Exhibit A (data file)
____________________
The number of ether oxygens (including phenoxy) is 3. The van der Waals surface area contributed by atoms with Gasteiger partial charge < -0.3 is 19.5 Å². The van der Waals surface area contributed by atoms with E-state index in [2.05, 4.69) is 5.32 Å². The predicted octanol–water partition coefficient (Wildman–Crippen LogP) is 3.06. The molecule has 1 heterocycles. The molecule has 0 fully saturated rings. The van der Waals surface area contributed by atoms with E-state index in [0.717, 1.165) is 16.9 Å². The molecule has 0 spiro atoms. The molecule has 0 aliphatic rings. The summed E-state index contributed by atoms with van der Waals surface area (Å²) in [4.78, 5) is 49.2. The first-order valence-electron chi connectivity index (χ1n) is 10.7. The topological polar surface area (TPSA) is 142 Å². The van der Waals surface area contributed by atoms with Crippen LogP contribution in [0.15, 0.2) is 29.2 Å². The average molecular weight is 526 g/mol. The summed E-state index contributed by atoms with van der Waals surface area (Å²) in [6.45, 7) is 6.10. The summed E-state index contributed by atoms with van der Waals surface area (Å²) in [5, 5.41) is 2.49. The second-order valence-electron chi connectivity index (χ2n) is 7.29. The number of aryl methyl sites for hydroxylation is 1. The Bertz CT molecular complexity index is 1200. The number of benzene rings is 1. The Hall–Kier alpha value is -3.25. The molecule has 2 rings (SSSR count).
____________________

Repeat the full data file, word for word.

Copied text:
The number of ether oxygens (including phenoxy) is 3. The van der Waals surface area contributed by atoms with Gasteiger partial charge < -0.3 is 19.5 Å². The van der Waals surface area contributed by atoms with E-state index in [2.05, 4.69) is 5.32 Å². The predicted octanol–water partition coefficient (Wildman–Crippen LogP) is 3.06. The molecule has 1 heterocycles. The molecule has 0 fully saturated rings. The van der Waals surface area contributed by atoms with E-state index in [0.717, 1.165) is 16.9 Å². The molecule has 0 spiro atoms. The molecule has 0 aliphatic rings. The summed E-state index contributed by atoms with van der Waals surface area (Å²) in [4.78, 5) is 49.2. The first-order valence-electron chi connectivity index (χ1n) is 10.7. The topological polar surface area (TPSA) is 142 Å². The van der Waals surface area contributed by atoms with Crippen LogP contribution in [0.15, 0.2) is 29.2 Å². The average molecular weight is 526 g/mol. The summed E-state index contributed by atoms with van der Waals surface area (Å²) in [6.45, 7) is 6.10. The summed E-state index contributed by atoms with van der Waals surface area (Å²) in [5, 5.41) is 2.49. The second-order valence-electron chi connectivity index (χ2n) is 7.29. The number of aryl methyl sites for hydroxylation is 1. The Bertz CT molecular complexity index is 1200. The number of benzene rings is 1. The Hall–Kier alpha value is -3.25. The molecule has 2 rings (SSSR count).